Leadership: Controlled Passion/Controlled Emotions

Over the years I thought the phrases “controlled passion” and “controlled emotions” represented an oxymoron.

I believed neither had anything to do with leadership – that ”passion” and ”emotions” were two pillars of leadership. With age and maturity, however, I found those who are the most successful to be very passionate and highly emotional – but have control of both.

Let me give you an example. As a young man, I played a lot of sports and had to win often at the costs of relationships. I’m sure you know people like that; remember the word ”fan” is short for ”fanatic,“ and ”fanatic” often has negative connotations, doesn’t it?

We all know people who are terrible to be with after their football team loses. You don’t want anything to do with them the entire evening after the game.

Look at the reality of the situation, though. After the game, you see members of both teams putting their arms around each other, talking to their opponent and even joking with them. Both teams realize it’s a football game (with heavy emphasis on the word game). Sure, they’re upset they lost, but they’re controlled. Their life goes on with an emphasis on preparing for next week’s game.

Have you ever worked with anyone who couldn’t control their emotions? Someone who reacted wildly because something beyond their control occurred? Perhaps it was something you did or a decision that was made that had nothing to do with you. Suddenly they are out of control until they go home and think about it. The next day, they come back and apologize for their outburst by explaining “I’m so emotional/passionate and I know at times I react like I shouldn’t.”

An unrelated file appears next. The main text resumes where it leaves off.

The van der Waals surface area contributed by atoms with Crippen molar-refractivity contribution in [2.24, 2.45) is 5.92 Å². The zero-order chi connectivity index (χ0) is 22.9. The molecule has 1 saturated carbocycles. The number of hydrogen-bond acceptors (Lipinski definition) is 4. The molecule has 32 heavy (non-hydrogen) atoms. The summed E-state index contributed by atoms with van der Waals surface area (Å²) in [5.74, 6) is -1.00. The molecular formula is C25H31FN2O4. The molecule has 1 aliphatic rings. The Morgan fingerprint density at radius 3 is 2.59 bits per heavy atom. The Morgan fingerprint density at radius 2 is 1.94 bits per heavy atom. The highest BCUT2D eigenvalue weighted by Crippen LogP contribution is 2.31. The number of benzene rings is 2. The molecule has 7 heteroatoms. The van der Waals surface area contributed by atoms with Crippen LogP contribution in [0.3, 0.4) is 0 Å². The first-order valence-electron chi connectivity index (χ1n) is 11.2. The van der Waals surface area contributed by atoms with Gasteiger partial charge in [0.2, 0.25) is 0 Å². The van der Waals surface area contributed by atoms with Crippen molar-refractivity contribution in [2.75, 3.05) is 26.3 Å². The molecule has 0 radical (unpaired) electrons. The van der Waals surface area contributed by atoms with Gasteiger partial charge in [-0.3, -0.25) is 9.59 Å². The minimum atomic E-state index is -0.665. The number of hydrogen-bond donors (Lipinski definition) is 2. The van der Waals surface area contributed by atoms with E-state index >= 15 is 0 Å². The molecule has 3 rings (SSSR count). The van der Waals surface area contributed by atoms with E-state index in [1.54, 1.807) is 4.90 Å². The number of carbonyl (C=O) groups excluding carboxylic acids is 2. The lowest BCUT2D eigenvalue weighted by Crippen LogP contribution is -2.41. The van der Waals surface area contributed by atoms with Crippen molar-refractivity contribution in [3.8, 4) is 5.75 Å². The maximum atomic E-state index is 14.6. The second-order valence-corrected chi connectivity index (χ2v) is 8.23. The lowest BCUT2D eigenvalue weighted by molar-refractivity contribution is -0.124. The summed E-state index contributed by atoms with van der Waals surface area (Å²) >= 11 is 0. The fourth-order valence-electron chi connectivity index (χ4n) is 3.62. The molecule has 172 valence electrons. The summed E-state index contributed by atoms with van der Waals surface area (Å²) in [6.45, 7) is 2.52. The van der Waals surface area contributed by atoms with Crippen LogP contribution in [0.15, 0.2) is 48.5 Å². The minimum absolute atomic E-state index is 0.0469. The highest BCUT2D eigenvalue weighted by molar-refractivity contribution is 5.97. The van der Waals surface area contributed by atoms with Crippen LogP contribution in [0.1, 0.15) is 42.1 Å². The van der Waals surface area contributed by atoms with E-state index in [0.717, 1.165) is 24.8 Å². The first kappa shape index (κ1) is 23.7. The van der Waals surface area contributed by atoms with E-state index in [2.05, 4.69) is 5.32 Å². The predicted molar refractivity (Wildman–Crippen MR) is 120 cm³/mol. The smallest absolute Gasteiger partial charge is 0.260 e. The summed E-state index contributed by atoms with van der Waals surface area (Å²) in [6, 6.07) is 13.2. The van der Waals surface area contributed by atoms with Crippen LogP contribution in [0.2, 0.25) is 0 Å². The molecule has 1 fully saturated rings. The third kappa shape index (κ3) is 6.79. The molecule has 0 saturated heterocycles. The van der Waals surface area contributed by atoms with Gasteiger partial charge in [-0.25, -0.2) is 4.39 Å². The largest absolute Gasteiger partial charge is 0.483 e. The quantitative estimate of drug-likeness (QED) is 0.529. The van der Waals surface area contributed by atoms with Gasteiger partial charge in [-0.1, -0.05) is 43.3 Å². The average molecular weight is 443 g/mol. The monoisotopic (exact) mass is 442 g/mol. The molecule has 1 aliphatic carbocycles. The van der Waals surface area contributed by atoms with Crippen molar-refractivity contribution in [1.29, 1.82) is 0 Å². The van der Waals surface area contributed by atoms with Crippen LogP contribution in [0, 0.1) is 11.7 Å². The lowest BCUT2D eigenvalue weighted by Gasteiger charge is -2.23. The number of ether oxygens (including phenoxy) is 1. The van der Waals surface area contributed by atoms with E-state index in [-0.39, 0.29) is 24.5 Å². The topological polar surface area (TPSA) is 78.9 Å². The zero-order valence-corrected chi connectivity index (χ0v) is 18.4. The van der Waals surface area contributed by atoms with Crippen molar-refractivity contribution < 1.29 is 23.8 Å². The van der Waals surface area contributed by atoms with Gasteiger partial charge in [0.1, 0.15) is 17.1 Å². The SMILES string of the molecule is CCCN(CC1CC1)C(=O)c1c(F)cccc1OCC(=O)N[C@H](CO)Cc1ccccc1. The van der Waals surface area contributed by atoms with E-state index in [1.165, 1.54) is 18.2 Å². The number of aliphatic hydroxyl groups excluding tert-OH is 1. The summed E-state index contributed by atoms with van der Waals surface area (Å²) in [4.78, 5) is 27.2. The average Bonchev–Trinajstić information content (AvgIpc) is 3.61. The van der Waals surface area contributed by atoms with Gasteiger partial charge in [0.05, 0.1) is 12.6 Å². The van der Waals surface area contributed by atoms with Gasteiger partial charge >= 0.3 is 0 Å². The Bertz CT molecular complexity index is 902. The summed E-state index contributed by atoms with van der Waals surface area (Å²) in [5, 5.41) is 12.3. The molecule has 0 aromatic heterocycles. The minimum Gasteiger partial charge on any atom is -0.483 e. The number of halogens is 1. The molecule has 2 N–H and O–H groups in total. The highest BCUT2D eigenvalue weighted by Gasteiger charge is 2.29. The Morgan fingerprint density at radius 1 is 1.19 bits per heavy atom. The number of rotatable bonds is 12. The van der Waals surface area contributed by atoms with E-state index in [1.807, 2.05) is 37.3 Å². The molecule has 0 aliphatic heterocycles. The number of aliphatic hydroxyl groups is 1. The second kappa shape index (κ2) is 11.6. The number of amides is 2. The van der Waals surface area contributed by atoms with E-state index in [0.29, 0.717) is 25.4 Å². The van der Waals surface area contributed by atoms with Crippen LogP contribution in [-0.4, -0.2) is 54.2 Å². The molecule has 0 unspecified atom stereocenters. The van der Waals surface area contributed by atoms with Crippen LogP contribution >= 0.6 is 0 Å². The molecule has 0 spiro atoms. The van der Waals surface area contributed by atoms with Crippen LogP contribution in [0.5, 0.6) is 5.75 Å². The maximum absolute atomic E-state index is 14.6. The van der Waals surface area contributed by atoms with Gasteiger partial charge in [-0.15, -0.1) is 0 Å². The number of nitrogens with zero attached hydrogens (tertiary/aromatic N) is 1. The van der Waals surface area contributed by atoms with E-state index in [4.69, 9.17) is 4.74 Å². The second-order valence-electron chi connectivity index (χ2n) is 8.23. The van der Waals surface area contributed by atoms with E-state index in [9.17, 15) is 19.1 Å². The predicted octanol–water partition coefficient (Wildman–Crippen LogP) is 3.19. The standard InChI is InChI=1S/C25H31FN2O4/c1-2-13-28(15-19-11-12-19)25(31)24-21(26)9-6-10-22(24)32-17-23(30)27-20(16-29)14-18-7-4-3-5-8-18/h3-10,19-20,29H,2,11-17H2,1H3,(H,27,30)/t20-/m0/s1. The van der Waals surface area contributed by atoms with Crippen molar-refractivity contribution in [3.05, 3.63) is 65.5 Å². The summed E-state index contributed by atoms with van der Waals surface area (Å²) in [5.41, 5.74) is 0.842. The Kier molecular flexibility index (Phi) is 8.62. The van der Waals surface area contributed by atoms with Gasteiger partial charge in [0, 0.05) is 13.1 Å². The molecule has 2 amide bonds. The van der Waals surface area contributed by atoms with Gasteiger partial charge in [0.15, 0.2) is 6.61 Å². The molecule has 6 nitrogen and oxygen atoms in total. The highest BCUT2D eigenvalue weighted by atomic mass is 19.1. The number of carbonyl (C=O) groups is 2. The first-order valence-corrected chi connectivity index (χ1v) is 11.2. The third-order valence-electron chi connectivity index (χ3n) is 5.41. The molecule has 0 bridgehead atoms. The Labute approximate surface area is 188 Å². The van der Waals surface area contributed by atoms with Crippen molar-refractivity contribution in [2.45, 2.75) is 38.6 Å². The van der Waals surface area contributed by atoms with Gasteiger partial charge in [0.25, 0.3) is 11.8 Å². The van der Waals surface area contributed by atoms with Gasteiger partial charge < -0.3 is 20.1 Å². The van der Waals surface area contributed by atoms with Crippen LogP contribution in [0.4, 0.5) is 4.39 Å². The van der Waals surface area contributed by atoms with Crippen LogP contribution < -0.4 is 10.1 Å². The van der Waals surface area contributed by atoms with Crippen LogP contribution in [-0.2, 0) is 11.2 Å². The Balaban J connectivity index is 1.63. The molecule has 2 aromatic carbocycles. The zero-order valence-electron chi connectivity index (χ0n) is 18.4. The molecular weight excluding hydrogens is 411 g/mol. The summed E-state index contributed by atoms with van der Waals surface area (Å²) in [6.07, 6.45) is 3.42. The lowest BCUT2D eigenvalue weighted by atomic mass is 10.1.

Maybe you have heard some justify their actions by saying, “I’m just a hot-blooded fill-in-the-nationality.” What they should be saying is, “I have made the choice not to control my emotions regardless of what the consequences were when I became upset.”

Do they show leadership? Are they someone you want to work with? Are they someone you want to lead your team?

Years ago when Mary Kay and I started to date, she told me that her favorite word was “choices.” She explained to me that we make choices every day and are in control of our lives. If we let our lives control us, it’s because we’re choosing not to do what’s necessary to control it ourselves.

Last week I went to the summer board meeting of the International Franchise Association (IFA). I interacted with countless franchise organization leaders from companies you would be familiar with. Without exception, I noticed those who are the most successful have controlled passion.

I watched the association leaders. People who often testify in Congress for small business – for our business. Leaders who are at the White House helping to promote small business and franchising. Leaders who are grilled by our legislators who, in my opinion, don’t understand small business and what it takes to be an entrepreneur. Again without exception, these leaders have controlled emotions regardless how frustrated they get with politicians.

Choices. Having controlled emotions or controlled passion is a choice leaders choose! It’s what makes them great leaders!